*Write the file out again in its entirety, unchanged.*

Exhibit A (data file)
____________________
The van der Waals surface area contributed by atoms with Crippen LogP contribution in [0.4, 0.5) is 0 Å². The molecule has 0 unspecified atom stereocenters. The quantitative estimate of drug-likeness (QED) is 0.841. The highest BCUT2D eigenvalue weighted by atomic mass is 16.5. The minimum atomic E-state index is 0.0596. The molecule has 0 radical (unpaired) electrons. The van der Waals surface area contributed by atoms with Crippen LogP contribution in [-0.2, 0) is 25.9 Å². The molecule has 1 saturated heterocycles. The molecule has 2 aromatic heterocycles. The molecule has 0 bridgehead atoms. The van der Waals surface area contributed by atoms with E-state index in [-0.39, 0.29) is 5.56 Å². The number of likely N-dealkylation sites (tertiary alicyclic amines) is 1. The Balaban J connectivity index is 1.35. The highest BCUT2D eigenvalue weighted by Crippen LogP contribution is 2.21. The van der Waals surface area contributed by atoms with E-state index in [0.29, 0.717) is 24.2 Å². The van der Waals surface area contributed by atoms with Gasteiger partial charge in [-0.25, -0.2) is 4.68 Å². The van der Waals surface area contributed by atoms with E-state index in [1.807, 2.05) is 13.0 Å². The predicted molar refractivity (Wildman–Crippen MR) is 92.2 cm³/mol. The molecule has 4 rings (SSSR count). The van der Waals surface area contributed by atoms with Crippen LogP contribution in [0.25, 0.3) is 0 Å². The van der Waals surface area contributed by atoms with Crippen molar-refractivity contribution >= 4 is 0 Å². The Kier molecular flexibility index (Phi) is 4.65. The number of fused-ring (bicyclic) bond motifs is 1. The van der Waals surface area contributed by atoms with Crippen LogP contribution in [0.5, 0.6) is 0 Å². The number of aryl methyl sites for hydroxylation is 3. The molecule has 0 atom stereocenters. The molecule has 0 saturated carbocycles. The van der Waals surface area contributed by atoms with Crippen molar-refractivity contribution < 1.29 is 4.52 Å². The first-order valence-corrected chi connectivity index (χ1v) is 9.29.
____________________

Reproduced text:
The van der Waals surface area contributed by atoms with Crippen LogP contribution in [0.4, 0.5) is 0 Å². The molecule has 0 unspecified atom stereocenters. The quantitative estimate of drug-likeness (QED) is 0.841. The highest BCUT2D eigenvalue weighted by atomic mass is 16.5. The minimum atomic E-state index is 0.0596. The molecule has 0 radical (unpaired) electrons. The van der Waals surface area contributed by atoms with Crippen LogP contribution in [-0.2, 0) is 25.9 Å². The molecule has 1 saturated heterocycles. The molecule has 2 aromatic heterocycles. The molecule has 0 bridgehead atoms. The van der Waals surface area contributed by atoms with E-state index in [-0.39, 0.29) is 5.56 Å². The number of likely N-dealkylation sites (tertiary alicyclic amines) is 1. The Balaban J connectivity index is 1.35. The highest BCUT2D eigenvalue weighted by Crippen LogP contribution is 2.21. The van der Waals surface area contributed by atoms with E-state index in [0.29, 0.717) is 24.2 Å². The van der Waals surface area contributed by atoms with Gasteiger partial charge in [-0.25, -0.2) is 4.68 Å². The van der Waals surface area contributed by atoms with E-state index in [1.807, 2.05) is 13.0 Å². The predicted molar refractivity (Wildman–Crippen MR) is 92.2 cm³/mol. The molecule has 4 rings (SSSR count). The van der Waals surface area contributed by atoms with Crippen LogP contribution in [0.25, 0.3) is 0 Å². The van der Waals surface area contributed by atoms with Crippen molar-refractivity contribution >= 4 is 0 Å². The Kier molecular flexibility index (Phi) is 4.65. The number of fused-ring (bicyclic) bond motifs is 1. The van der Waals surface area contributed by atoms with Crippen LogP contribution in [0.5, 0.6) is 0 Å². The number of aryl methyl sites for hydroxylation is 3. The molecule has 0 atom stereocenters. The molecule has 0 saturated carbocycles. The van der Waals surface area contributed by atoms with Crippen molar-refractivity contribution < 1.29 is 4.52 Å². The first-order valence-corrected chi connectivity index (χ1v) is 9.29.